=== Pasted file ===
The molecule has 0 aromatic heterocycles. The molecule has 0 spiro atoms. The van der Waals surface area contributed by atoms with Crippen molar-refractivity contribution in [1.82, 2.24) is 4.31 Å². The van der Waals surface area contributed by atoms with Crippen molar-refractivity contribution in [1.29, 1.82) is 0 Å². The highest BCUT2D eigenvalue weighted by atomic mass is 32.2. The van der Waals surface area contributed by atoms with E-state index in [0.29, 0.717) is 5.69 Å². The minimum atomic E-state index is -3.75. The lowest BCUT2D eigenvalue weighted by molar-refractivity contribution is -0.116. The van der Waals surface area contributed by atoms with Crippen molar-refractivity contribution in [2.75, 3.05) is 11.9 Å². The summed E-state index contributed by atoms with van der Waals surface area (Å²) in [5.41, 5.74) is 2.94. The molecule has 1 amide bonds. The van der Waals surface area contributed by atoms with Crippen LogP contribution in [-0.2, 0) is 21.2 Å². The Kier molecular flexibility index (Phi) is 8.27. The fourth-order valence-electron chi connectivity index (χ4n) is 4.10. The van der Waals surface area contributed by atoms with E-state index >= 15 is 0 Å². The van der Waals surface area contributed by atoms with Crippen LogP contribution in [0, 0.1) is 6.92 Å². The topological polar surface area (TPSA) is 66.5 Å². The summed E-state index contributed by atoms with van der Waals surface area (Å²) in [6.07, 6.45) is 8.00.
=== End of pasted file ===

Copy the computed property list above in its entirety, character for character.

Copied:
The molecule has 0 aromatic heterocycles. The molecule has 0 spiro atoms. The van der Waals surface area contributed by atoms with Crippen molar-refractivity contribution in [1.82, 2.24) is 4.31 Å². The van der Waals surface area contributed by atoms with Crippen molar-refractivity contribution in [1.29, 1.82) is 0 Å². The highest BCUT2D eigenvalue weighted by atomic mass is 32.2. The van der Waals surface area contributed by atoms with E-state index in [0.29, 0.717) is 5.69 Å². The minimum atomic E-state index is -3.75. The lowest BCUT2D eigenvalue weighted by molar-refractivity contribution is -0.116. The van der Waals surface area contributed by atoms with Crippen molar-refractivity contribution in [2.75, 3.05) is 11.9 Å². The summed E-state index contributed by atoms with van der Waals surface area (Å²) in [5.41, 5.74) is 2.94. The molecule has 1 amide bonds. The van der Waals surface area contributed by atoms with Crippen LogP contribution in [-0.2, 0) is 21.2 Å². The Kier molecular flexibility index (Phi) is 8.27. The fourth-order valence-electron chi connectivity index (χ4n) is 4.10. The van der Waals surface area contributed by atoms with E-state index >= 15 is 0 Å². The van der Waals surface area contributed by atoms with Crippen LogP contribution in [0, 0.1) is 6.92 Å². The topological polar surface area (TPSA) is 66.5 Å². The summed E-state index contributed by atoms with van der Waals surface area (Å²) in [6.07, 6.45) is 8.00.